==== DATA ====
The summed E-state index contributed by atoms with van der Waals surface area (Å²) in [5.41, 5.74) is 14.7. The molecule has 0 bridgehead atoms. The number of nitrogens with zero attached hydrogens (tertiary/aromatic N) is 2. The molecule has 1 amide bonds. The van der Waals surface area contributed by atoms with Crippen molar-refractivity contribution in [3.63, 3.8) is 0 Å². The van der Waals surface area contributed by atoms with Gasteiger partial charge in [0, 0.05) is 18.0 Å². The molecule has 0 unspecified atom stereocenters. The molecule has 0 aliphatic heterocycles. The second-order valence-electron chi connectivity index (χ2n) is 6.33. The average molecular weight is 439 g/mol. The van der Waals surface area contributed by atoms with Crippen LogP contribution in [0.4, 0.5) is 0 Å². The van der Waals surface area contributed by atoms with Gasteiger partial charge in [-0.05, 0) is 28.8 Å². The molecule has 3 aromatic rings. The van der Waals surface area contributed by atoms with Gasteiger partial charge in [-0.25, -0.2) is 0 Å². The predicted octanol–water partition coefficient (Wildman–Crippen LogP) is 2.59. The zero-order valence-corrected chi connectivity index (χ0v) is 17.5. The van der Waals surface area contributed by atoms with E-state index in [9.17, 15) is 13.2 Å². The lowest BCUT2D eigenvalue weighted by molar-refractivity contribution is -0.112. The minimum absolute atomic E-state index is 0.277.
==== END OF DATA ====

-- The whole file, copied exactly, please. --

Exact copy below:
The summed E-state index contributed by atoms with van der Waals surface area (Å²) in [5.41, 5.74) is 14.7. The molecule has 0 bridgehead atoms. The number of nitrogens with zero attached hydrogens (tertiary/aromatic N) is 2. The molecule has 1 amide bonds. The van der Waals surface area contributed by atoms with Crippen molar-refractivity contribution in [3.63, 3.8) is 0 Å². The van der Waals surface area contributed by atoms with Gasteiger partial charge in [0, 0.05) is 18.0 Å². The molecule has 0 unspecified atom stereocenters. The molecule has 0 aliphatic heterocycles. The second-order valence-electron chi connectivity index (χ2n) is 6.33. The average molecular weight is 439 g/mol. The van der Waals surface area contributed by atoms with Crippen LogP contribution in [0.4, 0.5) is 0 Å². The van der Waals surface area contributed by atoms with Gasteiger partial charge in [-0.05, 0) is 28.8 Å². The molecule has 3 aromatic rings. The van der Waals surface area contributed by atoms with Gasteiger partial charge in [-0.25, -0.2) is 0 Å². The predicted octanol–water partition coefficient (Wildman–Crippen LogP) is 2.59. The zero-order valence-corrected chi connectivity index (χ0v) is 17.5. The van der Waals surface area contributed by atoms with E-state index in [9.17, 15) is 13.2 Å². The lowest BCUT2D eigenvalue weighted by molar-refractivity contribution is -0.112. The minimum absolute atomic E-state index is 0.277.